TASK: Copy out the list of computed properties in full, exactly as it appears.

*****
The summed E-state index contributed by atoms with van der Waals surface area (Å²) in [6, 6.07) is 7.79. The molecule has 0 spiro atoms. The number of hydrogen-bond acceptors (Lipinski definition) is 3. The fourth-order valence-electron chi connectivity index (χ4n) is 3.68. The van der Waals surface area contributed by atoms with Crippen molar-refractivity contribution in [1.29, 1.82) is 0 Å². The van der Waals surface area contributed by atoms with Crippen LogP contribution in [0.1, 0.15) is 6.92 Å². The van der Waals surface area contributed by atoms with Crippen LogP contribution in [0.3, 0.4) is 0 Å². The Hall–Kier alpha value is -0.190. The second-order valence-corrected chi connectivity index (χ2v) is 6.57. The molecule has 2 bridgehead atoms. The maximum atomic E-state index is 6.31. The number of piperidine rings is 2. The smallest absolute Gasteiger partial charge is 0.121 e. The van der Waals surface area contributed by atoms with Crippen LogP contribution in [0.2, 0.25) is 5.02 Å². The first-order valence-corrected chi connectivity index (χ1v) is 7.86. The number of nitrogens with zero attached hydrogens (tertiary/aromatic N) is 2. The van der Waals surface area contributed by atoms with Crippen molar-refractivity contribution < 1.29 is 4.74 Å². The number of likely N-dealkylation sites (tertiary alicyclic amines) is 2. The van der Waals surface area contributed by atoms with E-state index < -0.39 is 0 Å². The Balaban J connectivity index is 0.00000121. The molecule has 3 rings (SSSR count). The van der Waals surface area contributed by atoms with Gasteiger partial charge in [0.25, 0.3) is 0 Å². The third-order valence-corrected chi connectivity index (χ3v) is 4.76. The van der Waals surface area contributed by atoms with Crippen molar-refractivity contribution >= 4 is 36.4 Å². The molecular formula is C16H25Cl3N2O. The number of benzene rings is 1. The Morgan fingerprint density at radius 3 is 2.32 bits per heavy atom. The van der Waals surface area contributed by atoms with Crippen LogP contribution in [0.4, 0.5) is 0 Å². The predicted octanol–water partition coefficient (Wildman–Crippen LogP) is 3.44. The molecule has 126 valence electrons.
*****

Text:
The summed E-state index contributed by atoms with van der Waals surface area (Å²) in [6, 6.07) is 7.79. The molecule has 0 spiro atoms. The number of hydrogen-bond acceptors (Lipinski definition) is 3. The fourth-order valence-electron chi connectivity index (χ4n) is 3.68. The van der Waals surface area contributed by atoms with Crippen molar-refractivity contribution in [1.29, 1.82) is 0 Å². The van der Waals surface area contributed by atoms with Crippen LogP contribution in [0.1, 0.15) is 6.92 Å². The van der Waals surface area contributed by atoms with Crippen LogP contribution in [0.3, 0.4) is 0 Å². The Hall–Kier alpha value is -0.190. The second-order valence-corrected chi connectivity index (χ2v) is 6.57. The molecule has 2 bridgehead atoms. The maximum atomic E-state index is 6.31. The number of piperidine rings is 2. The smallest absolute Gasteiger partial charge is 0.121 e. The van der Waals surface area contributed by atoms with Crippen LogP contribution in [0.2, 0.25) is 5.02 Å². The first-order valence-corrected chi connectivity index (χ1v) is 7.86. The number of nitrogens with zero attached hydrogens (tertiary/aromatic N) is 2. The van der Waals surface area contributed by atoms with Crippen molar-refractivity contribution < 1.29 is 4.74 Å². The number of likely N-dealkylation sites (tertiary alicyclic amines) is 2. The van der Waals surface area contributed by atoms with E-state index < -0.39 is 0 Å². The Balaban J connectivity index is 0.00000121. The molecule has 3 rings (SSSR count). The van der Waals surface area contributed by atoms with Gasteiger partial charge in [0.25, 0.3) is 0 Å². The third-order valence-corrected chi connectivity index (χ3v) is 4.76. The van der Waals surface area contributed by atoms with Crippen molar-refractivity contribution >= 4 is 36.4 Å². The molecular formula is C16H25Cl3N2O. The number of benzene rings is 1. The Morgan fingerprint density at radius 3 is 2.32 bits per heavy atom. The van der Waals surface area contributed by atoms with Crippen LogP contribution in [0.4, 0.5) is 0 Å². The predicted octanol–water partition coefficient (Wildman–Crippen LogP) is 3.44. The molecule has 126 valence electrons.